U.S. Radiologists Providing Assistance to Japan

March 31, 2011

As the devastation following the earthquake, tsunami, and nuclear disaster in Japan continue to unfold, radiologists in the U.S. are lending their expertise and assistance.

As the devastation following the earthquake, tsunami, and nuclear disaster in Japan continue to unfold, radiologists in the U.S. are lending their expertise and assistance.

The American College of Radiology has stepped in to provide experts to address concerns about radiation safety at home and abroad, and so far many of the outreach efforts have revolved around education.

“We availed some of our folks who are more keenly involved in those efforts to the press to address ongoing issues that came up, both in the U.S. and Japan,” said Brad Short, ACR’s senior director of member services and staff person for the ACR Foundation International Outreach Program. “Our first action was to try to allay any concerns that were being addressed dealing with radiation issues.”

The ACR connected with the Japanese College of Radiology to help find volunteers to provide education, as well as remote reading. At least three doctors from the U.S. are providing assistance, and other countries have also been helping, including Singapore, Italy, India, Malaysia, and Taiwan. Belgium has provided the largest group of volunteers with more than 300 radiologists, according to JCR officials.

The JCR’s “concern immediately was in these villages,” Short said. “They will continue to have radiological needs in those areas. They wanted us to set up a network for consultation purposes, via telemedicine, as well.”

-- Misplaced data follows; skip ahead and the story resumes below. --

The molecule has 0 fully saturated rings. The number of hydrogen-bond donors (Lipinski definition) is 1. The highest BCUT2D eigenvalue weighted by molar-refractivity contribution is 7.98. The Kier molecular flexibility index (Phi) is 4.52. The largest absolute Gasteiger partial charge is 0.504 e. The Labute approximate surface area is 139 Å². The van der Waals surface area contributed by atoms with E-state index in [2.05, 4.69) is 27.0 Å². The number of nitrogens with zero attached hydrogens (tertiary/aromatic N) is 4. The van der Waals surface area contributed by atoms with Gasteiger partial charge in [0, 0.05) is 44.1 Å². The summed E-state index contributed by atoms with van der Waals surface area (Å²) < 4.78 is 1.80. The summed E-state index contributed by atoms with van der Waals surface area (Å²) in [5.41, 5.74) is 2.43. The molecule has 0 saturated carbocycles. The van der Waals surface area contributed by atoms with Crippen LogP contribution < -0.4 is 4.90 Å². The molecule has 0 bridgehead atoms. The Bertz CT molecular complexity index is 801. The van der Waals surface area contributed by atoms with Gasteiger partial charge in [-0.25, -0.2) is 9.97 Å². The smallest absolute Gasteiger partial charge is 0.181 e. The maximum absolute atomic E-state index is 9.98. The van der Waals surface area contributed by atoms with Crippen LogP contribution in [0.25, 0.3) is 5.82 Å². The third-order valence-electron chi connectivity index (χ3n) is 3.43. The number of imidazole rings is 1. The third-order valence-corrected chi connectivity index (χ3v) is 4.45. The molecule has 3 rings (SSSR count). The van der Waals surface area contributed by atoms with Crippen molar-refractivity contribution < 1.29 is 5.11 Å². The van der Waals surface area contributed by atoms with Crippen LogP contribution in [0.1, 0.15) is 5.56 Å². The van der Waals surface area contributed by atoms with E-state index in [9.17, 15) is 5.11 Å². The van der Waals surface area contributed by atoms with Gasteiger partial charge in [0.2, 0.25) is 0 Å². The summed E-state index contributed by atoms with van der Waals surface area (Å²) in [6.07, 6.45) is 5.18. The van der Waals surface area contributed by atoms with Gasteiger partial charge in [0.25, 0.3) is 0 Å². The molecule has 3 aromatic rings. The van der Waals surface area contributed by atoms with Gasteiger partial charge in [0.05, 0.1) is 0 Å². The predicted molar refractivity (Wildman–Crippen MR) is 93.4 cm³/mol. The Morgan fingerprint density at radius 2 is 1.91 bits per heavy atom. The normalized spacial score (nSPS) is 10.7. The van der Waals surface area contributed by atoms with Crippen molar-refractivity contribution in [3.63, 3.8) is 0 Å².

Future assistance could involve helping rebuild medical facilities in Japan, which ACR’s outreach program does in other countries. Short noted that Japan’s needs, however, will likely be different than those in Haiti, where Short was headed this week to help oversee training and equipment needs at a new children’s hospital in Port-Au-Prince.

“As JCR learns needs and as we can help we will provide whatever assistance we can,” Short said. “At this point it’s more to let them know we are supportive, we have resources they could call on and be at the ready, if and when that call should come.”

In an e-mail response to Short, provided to Diagnostic Imaging, JCR President Kimiyoshi Mizunuma, MD, explained that they don’t know exactly what their needs are at this time. “We are trying to find this out slowly and quietly. We consider our operation being a long-going project and we do not intend to push those who are already very busy at this acute phase of event,” he wrote.

“What we would like to do is to humbly advertise the fact that we are here to help, and if there is
anyone who responds, then they will get the service of remote reading,” he continued.

Kei Yamada, MD, a radiologist in Kyoto and spokesman for the JCR, said in an e-mail that the JCR’s plan is to provide remote reading of radiological exams through the volunteers. “During the process, I am sure that someone has to be on the ground for setting up the basic system. But, this is only possible after the recovery of two things: #1 electricity and #2 Internet access.”

The JCR does need mobile equipment, such as mobile CT units, Yamada said, adding, “It would be wonderful if there is someone who can provide these.”

For information on how to help, see the ACR’s Web site and the JCR’s Web site.